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On the binding of N-acetylglucosamine and chitobiose to hen lysozyme in the solid state at high temperature


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On the binding of N-acetylglucosamine and chitobiose to

hen lysozyme in the solid state at high temperature

Jean Berthou, Alain Lifchitz, Jean Saint-Blancard, Pierre Jollès

To cite this version:

Jean Berthou, Alain Lifchitz, Jean Saint-Blancard, Pierre Jollès.

On the binding of

N-acetylglucosamine and chitobiose to hen lysozyme in the solid state at high temperature. FEBS

Letters, Wiley, 1979, 108 (1), 1 December 1979, pp.10-12. �10.1016/0014-5793(79)81166-7�.



Volume 108, number 1 FEBS LETTERS December 1979



Laboratoire de Minkralogie-Cristallographie assock? au CNRS, UniversitC de Paris VI, 4, place Jussieu, F- 75230 Paris Cedex 05, +Centre de Transfusion sanguine des Armies ‘J. Julliard’# I rue Raoul Batany, F-92140 Clamart and *Laboratoire des Prott!ines,

Universitt de Paris P, 45 rue des Saints-P&es, F- 75270 Paris Cedex 06, France

Received 24 September 1979

1. Introduction

We have described in hen lysozyme (EC a temperature-dependent transition in the solid state: the classical tetragonal crystals (A form) [l] are stable up to 25°C where they gave place to ortho- rhombic crystals (B form) provided that they are in presence of the mother liquor. This transformation was independent of other factors such as pH, ionic strength (I) or protein concentration [2 1. The possi- bility of a conformational transition of the enzyme molecule was thus considered which could account for the existence of the two crystalline phases.

In solution, a temperature-dependent transconforma. tion was detected between 20°C and 30°C by 13C NMR spectroscopy [3]; furthermore the finding of a sharp break in the Arrhenius plots at 25°C cast also evidence on the existence of a non-denatured new conformation of the lysozyme molecule as a func- tion of temperature and pH [4]. N-Acetyl-glucosamine (GlcNAc) and its short polymers such as chitobiose are competitive inhibitors of lysozyme at low and normal temperatures. Above 25’C a decrease in the affinity of the enzyme for these compounds was noticed: at 40°C (physiological temperature for birds) and at pH 5.2-7.5 and I = 0.1, the inhibition con- stants Ki were 2-3-times higher than at 20°C [5]; the reversibility of the inhibition by GlcNAc as a function of temperature and of pH was studied in detail and an inhibitor-insensitive form was described at 40°C and pH 4-4.8 [6].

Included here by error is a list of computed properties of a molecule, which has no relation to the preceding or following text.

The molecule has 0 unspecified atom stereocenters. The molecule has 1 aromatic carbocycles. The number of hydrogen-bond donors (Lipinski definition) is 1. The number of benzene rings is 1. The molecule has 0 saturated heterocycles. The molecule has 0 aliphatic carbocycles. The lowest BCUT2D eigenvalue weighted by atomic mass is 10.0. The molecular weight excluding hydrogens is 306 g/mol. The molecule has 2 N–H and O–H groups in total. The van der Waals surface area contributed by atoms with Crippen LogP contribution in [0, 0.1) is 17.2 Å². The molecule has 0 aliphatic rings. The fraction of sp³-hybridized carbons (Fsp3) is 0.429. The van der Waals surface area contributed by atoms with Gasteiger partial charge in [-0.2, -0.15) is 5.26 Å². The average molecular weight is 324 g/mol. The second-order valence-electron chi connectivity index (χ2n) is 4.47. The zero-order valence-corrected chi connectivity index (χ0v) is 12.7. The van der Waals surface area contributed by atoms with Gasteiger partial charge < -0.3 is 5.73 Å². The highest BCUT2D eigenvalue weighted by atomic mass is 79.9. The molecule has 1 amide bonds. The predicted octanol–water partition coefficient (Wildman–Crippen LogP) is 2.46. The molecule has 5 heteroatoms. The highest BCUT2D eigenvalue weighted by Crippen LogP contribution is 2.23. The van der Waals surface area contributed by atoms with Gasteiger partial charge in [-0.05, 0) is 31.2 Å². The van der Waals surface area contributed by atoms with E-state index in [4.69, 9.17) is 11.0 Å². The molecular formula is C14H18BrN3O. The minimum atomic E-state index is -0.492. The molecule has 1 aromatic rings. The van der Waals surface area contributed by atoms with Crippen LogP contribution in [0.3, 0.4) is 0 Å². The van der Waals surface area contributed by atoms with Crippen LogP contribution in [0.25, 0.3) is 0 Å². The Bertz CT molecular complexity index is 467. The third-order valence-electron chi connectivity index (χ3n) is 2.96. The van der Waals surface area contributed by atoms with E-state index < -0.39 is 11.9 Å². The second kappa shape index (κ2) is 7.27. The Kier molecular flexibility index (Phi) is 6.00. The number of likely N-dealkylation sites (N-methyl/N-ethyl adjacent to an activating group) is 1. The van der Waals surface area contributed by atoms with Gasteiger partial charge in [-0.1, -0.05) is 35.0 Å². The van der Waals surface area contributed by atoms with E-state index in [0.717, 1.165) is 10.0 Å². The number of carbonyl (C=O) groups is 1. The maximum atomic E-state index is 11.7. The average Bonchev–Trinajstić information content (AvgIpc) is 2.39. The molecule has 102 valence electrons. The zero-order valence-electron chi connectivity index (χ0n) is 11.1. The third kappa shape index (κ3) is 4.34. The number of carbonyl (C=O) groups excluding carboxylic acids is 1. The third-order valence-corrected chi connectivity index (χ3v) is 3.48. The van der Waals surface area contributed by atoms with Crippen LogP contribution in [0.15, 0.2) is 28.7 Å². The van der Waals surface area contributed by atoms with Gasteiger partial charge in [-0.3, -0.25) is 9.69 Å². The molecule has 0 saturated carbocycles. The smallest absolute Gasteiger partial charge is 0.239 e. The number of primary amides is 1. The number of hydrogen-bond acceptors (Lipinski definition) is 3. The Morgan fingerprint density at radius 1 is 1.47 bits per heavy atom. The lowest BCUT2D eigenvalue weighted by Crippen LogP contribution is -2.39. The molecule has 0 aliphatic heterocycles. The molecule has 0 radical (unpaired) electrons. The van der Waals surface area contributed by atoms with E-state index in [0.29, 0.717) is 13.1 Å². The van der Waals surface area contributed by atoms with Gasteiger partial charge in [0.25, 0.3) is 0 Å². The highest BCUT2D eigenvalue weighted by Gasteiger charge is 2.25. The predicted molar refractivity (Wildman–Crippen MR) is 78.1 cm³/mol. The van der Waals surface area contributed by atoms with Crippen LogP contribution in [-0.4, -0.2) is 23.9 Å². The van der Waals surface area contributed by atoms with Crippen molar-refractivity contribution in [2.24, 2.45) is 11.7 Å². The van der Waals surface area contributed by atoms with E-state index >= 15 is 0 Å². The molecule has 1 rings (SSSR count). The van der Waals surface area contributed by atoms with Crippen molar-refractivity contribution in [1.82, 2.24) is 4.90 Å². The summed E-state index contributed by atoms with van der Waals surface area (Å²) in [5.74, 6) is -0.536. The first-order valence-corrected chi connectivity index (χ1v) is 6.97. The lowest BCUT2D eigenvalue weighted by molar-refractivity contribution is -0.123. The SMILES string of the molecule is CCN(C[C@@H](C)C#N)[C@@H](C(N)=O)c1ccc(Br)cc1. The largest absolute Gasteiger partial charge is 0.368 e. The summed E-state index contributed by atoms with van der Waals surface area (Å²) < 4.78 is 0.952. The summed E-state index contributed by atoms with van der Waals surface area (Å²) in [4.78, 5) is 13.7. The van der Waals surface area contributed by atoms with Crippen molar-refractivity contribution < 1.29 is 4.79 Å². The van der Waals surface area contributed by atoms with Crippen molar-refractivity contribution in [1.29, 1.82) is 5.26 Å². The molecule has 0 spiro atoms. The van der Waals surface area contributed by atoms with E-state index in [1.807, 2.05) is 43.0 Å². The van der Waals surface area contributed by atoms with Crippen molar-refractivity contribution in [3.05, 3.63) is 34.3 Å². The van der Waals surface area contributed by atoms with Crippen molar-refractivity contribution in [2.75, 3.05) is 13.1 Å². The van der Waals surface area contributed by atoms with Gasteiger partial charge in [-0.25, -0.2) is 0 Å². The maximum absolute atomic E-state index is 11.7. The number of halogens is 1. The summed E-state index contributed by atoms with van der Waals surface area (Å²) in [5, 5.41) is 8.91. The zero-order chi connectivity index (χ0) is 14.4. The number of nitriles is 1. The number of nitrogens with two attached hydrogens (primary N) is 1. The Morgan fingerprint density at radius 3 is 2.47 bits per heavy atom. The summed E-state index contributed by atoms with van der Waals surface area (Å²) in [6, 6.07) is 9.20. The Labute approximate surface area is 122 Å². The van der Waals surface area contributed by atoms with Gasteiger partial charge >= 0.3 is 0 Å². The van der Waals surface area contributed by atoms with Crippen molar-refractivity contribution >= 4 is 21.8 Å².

* Address correspondence to Professor P. JOB&S


This paper deals with the crystallization of lyso- zyme at 40°C and 50°C in the presence of GlcNAc or chitobiose.

2. Materials and methods

Hen egg-white lysozyme, 6 times crystallized, was purchased from Miles. GlcNAc was from IBF (Clichy) and chitobiose was isolated from acid hydrolysates of chitin [7]. All other reagents (analyti- cal grade) were from Prolabo or Merck. Enzyme- inhibitor complexes were obtained either by diffu- sion or co-crystallization. Our co-crystallization experiments at 2O”C, 40°C and 50°C were achieved as follows: to 65 mg lysozyme and GlcNAc (final cont. 10e3, 10e2 or 10-l M), or to 65 mg lysozyme and chitobiose (final cont. 2 X 10m2 M), dissolved in 0.5 ml water, were added 0.0625 ml 0.2 M acetate buffer (pH 4.7) and 0.1875 ml water; after centrifuga- tion, if necessary, 0.75 ml of a 10% NaCl solution was added. The crystals were analyzed by the preces- sion camera technique.

The methods used for the study of lysozyme in solution in the presence of GlcNAc have been described [6].

3. Results and discussion

3.1. Crystallization in the absence of GlcNAc or chitobiose at high temperature